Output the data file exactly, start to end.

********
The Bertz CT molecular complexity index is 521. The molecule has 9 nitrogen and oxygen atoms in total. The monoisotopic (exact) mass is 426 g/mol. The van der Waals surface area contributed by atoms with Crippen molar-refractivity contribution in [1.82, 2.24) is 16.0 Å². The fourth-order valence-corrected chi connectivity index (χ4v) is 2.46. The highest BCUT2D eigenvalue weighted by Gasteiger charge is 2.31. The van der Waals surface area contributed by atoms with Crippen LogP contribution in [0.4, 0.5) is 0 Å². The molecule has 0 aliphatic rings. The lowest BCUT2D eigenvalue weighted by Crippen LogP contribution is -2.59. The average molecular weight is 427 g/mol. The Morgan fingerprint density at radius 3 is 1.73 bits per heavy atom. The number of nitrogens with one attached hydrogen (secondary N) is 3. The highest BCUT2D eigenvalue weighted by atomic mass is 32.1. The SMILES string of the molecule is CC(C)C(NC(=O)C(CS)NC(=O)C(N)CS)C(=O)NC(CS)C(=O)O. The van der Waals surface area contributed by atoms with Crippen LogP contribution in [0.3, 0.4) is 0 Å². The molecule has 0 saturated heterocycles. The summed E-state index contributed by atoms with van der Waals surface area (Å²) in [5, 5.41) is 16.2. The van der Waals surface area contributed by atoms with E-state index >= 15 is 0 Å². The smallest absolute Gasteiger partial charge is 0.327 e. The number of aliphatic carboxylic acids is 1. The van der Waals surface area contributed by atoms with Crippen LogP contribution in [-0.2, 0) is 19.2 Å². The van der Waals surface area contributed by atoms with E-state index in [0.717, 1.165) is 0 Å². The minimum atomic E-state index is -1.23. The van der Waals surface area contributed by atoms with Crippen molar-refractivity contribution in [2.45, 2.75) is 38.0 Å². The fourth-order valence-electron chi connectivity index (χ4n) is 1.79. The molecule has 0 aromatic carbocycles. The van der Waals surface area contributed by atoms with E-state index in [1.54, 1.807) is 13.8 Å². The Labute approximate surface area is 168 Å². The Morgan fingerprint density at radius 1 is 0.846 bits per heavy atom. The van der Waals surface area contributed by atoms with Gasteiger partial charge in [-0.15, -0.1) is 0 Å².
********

The Bertz CT molecular complexity index is 521. The molecule has 9 nitrogen and oxygen atoms in total. The monoisotopic (exact) mass is 426 g/mol. The van der Waals surface area contributed by atoms with Crippen molar-refractivity contribution in [1.82, 2.24) is 16.0 Å². The fourth-order valence-corrected chi connectivity index (χ4v) is 2.46. The highest BCUT2D eigenvalue weighted by Gasteiger charge is 2.31. The van der Waals surface area contributed by atoms with Crippen LogP contribution in [0.4, 0.5) is 0 Å². The molecule has 0 aliphatic rings. The lowest BCUT2D eigenvalue weighted by Crippen LogP contribution is -2.59. The average molecular weight is 427 g/mol. The Morgan fingerprint density at radius 3 is 1.73 bits per heavy atom. The number of nitrogens with one attached hydrogen (secondary N) is 3. The highest BCUT2D eigenvalue weighted by atomic mass is 32.1. The SMILES string of the molecule is CC(C)C(NC(=O)C(CS)NC(=O)C(N)CS)C(=O)NC(CS)C(=O)O. The van der Waals surface area contributed by atoms with Crippen LogP contribution in [0.3, 0.4) is 0 Å². The molecule has 0 saturated heterocycles. The summed E-state index contributed by atoms with van der Waals surface area (Å²) in [5, 5.41) is 16.2. The van der Waals surface area contributed by atoms with E-state index >= 15 is 0 Å². The smallest absolute Gasteiger partial charge is 0.327 e. The number of aliphatic carboxylic acids is 1. The van der Waals surface area contributed by atoms with Crippen LogP contribution in [-0.2, 0) is 19.2 Å². The van der Waals surface area contributed by atoms with E-state index in [0.717, 1.165) is 0 Å². The minimum atomic E-state index is -1.23. The van der Waals surface area contributed by atoms with Crippen molar-refractivity contribution in [2.45, 2.75) is 38.0 Å². The fourth-order valence-electron chi connectivity index (χ4n) is 1.79. The molecule has 0 aromatic carbocycles. The van der Waals surface area contributed by atoms with E-state index in [1.54, 1.807) is 13.8 Å². The Labute approximate surface area is 168 Å². The Morgan fingerprint density at radius 1 is 0.846 bits per heavy atom. The van der Waals surface area contributed by atoms with Gasteiger partial charge in [-0.15, -0.1) is 0 Å².